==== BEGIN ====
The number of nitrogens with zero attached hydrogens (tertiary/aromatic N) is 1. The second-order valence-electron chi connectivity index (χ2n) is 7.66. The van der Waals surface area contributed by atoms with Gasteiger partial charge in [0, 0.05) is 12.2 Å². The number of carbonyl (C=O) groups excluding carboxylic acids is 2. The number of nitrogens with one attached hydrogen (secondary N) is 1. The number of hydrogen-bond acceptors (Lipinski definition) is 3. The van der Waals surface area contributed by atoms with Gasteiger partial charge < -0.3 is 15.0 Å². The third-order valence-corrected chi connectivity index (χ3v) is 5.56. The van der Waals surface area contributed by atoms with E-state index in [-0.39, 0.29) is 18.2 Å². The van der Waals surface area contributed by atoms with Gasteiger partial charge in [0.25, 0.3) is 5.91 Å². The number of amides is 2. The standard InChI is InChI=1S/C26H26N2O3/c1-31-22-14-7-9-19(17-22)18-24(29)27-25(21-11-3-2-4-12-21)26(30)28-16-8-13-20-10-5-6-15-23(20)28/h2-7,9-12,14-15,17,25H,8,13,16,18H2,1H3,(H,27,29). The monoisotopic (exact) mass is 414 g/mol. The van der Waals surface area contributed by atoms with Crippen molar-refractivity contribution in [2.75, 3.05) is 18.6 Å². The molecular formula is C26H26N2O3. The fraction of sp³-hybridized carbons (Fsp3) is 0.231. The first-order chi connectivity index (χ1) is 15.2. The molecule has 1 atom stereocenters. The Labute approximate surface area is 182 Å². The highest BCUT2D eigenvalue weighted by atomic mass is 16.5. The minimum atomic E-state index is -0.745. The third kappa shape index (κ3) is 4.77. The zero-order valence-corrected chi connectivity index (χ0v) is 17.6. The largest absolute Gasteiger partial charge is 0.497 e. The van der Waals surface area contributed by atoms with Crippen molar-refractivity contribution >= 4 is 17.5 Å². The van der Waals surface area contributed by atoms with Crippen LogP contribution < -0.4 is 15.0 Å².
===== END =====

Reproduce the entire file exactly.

The number of nitrogens with zero attached hydrogens (tertiary/aromatic N) is 1. The second-order valence-electron chi connectivity index (χ2n) is 7.66. The van der Waals surface area contributed by atoms with Gasteiger partial charge in [0, 0.05) is 12.2 Å². The number of carbonyl (C=O) groups excluding carboxylic acids is 2. The number of nitrogens with one attached hydrogen (secondary N) is 1. The number of hydrogen-bond acceptors (Lipinski definition) is 3. The van der Waals surface area contributed by atoms with Gasteiger partial charge < -0.3 is 15.0 Å². The third-order valence-corrected chi connectivity index (χ3v) is 5.56. The van der Waals surface area contributed by atoms with E-state index in [-0.39, 0.29) is 18.2 Å². The van der Waals surface area contributed by atoms with Gasteiger partial charge in [0.25, 0.3) is 5.91 Å². The number of amides is 2. The standard InChI is InChI=1S/C26H26N2O3/c1-31-22-14-7-9-19(17-22)18-24(29)27-25(21-11-3-2-4-12-21)26(30)28-16-8-13-20-10-5-6-15-23(20)28/h2-7,9-12,14-15,17,25H,8,13,16,18H2,1H3,(H,27,29). The monoisotopic (exact) mass is 414 g/mol. The van der Waals surface area contributed by atoms with Crippen molar-refractivity contribution in [2.75, 3.05) is 18.6 Å². The molecular formula is C26H26N2O3. The fraction of sp³-hybridized carbons (Fsp3) is 0.231. The first-order chi connectivity index (χ1) is 15.2. The molecule has 1 atom stereocenters. The Labute approximate surface area is 182 Å². The highest BCUT2D eigenvalue weighted by atomic mass is 16.5. The minimum atomic E-state index is -0.745. The third kappa shape index (κ3) is 4.77. The zero-order valence-corrected chi connectivity index (χ0v) is 17.6. The largest absolute Gasteiger partial charge is 0.497 e. The van der Waals surface area contributed by atoms with Crippen molar-refractivity contribution >= 4 is 17.5 Å². The van der Waals surface area contributed by atoms with Crippen LogP contribution < -0.4 is 15.0 Å².